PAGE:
Upon receiving the Carlos Fuentes Medal, Leonardo Padura became a very select group of writers, consisting of Jonathan Franzen (2012), David Grossman and Mario Vargas Llosa (2013); Nélida Piñón and Sergio Ramírez (2014); Salman Rushdie (2015), Norman Manea (2016), Paul Auster (2017), Orhan Pamuk (2018), and Luisa Valenzuela (2019).
The online conference, given by Padura on November 29, is an analysis of the different ways he has read and interpreted history to write four of his novels: The Novel of My Life, The Man Who Loved Dogs, Heretics, and The Transparency of Time.
The tour of this area of his work has a very peculiar beginning, from the linguistic identity: the discovery of a gastronomic nexus that connected him with the poet José María Heredia, the quimbombó. The significance of this finding, the writer explains it in this way: “Finding through a representative element of Cuban cuisine a link between the founder Heredia, who died in Mexico shortly after realizing his brief return to Cuba, and my own person, almost two centuries later, was an essential find when studying, first, and proposing to me then write the novel of the poet’s life.”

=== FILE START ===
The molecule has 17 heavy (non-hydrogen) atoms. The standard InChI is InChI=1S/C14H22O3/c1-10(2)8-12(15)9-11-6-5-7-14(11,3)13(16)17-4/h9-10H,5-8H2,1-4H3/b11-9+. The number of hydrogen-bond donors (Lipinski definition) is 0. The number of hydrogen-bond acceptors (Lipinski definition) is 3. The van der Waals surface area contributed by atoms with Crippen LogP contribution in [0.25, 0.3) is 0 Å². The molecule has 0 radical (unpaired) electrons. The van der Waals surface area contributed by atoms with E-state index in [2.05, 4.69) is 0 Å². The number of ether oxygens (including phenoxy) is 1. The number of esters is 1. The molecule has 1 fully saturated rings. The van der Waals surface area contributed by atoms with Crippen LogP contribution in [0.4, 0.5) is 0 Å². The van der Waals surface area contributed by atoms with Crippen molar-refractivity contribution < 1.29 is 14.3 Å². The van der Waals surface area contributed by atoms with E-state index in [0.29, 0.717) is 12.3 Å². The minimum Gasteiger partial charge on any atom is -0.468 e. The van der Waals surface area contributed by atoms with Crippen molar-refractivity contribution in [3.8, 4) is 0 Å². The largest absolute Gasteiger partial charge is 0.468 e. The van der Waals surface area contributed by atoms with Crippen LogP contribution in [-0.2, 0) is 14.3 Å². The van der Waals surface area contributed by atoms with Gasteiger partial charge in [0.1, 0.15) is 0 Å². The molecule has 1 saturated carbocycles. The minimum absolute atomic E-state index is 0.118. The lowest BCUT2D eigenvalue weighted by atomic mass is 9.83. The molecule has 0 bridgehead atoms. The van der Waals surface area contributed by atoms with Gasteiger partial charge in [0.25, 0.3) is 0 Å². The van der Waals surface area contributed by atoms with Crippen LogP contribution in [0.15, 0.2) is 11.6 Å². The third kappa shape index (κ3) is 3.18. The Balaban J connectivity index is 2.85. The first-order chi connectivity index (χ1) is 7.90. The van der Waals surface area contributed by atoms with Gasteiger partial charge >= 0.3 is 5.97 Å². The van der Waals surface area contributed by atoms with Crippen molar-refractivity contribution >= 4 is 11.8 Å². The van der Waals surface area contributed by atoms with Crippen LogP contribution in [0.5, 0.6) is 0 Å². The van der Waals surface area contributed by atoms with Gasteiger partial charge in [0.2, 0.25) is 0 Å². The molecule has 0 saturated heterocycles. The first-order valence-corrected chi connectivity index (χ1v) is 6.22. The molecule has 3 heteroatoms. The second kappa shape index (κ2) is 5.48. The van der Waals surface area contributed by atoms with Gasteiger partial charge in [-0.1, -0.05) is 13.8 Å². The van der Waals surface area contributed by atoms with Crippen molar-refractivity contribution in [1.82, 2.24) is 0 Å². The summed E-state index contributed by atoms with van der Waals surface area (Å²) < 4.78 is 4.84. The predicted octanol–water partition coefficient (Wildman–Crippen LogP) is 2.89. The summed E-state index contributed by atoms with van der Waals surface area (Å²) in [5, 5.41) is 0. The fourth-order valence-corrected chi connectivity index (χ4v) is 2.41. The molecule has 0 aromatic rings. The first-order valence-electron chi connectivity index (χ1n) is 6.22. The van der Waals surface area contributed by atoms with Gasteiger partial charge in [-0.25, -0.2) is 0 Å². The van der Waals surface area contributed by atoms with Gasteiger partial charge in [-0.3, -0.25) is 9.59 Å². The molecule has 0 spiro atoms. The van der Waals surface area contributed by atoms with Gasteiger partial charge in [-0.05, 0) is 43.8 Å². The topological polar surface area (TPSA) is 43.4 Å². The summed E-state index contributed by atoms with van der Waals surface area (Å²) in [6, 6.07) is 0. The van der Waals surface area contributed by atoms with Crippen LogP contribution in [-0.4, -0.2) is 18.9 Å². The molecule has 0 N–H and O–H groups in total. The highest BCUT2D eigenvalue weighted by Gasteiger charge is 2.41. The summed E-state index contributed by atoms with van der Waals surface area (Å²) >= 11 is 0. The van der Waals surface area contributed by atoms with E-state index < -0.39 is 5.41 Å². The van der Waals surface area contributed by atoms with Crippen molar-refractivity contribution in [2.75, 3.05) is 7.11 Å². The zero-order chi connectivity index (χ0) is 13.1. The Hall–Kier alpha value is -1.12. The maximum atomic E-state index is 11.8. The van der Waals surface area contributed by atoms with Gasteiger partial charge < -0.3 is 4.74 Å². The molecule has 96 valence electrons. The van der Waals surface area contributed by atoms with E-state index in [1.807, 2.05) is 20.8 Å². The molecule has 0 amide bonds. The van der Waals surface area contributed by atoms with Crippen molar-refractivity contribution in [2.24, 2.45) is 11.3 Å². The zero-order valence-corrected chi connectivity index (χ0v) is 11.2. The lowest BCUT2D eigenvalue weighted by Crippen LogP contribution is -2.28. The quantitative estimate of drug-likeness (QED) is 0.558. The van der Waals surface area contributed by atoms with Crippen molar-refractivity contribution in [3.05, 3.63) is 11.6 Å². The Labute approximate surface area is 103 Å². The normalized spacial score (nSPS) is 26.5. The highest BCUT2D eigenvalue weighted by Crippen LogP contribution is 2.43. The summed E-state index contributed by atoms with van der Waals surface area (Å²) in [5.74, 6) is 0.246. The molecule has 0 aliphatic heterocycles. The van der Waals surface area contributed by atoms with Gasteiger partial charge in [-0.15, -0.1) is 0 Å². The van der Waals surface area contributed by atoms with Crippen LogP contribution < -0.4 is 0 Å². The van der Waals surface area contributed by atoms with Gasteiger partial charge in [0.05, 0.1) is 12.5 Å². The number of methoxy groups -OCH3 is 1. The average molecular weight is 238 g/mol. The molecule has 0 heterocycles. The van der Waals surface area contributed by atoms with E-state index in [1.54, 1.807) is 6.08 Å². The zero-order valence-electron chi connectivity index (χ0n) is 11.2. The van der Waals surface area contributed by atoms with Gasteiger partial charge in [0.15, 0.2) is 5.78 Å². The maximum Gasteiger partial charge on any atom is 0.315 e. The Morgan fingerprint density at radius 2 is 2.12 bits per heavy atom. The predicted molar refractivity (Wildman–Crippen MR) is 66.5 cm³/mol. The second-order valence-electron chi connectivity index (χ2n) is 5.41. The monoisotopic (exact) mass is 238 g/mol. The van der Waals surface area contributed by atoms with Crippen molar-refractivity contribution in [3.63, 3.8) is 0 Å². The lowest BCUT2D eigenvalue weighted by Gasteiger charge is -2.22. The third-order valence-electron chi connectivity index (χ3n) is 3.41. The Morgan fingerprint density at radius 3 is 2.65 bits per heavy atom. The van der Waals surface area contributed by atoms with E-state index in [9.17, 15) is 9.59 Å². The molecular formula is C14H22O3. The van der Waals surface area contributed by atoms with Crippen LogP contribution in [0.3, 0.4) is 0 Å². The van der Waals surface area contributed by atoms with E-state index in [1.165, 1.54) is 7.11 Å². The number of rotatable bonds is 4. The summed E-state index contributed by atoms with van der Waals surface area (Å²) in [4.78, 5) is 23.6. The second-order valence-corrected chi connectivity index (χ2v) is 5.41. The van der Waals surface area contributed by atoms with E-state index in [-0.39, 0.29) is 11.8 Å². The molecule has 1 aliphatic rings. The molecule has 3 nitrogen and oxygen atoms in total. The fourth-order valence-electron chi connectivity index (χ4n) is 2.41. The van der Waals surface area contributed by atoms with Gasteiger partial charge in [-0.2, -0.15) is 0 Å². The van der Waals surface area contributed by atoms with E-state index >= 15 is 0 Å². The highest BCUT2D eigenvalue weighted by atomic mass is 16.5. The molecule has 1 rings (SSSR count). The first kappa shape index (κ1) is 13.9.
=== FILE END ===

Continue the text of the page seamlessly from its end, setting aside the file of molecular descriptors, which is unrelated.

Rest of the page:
And it turned out that the historical life of José María Heredia, seen from the perspective of his permanence in time, opened to the novelist, he declares, a door to the better understanding of a past reality, more or less remote which, in certain essences, turned out to be his too.
According to Padura recounted at the conference, he entered history to understand the intimate nature of his country, the keys of belonging, but also to better understand himself; and knew that in the hands of a novelist, history could be used to “reveal from an intimate, dramatic, even subjective angle, the living existence of a great process manifested in and through history, in a visceral way that is sometimes uns appetited by the science of history.”
Later, he recounts the process that led him to write The Man Who Loved Dogs, the novel that has given him greater international recognition; describes the elements that accumulated, those that led him to this new confrontation with history; the revelation that meant, to him, to know that Ramón Mercader, Trotski’s killer, lived in Havana for the last years of his life, which is tantamount to saying that he lived in his own physical space.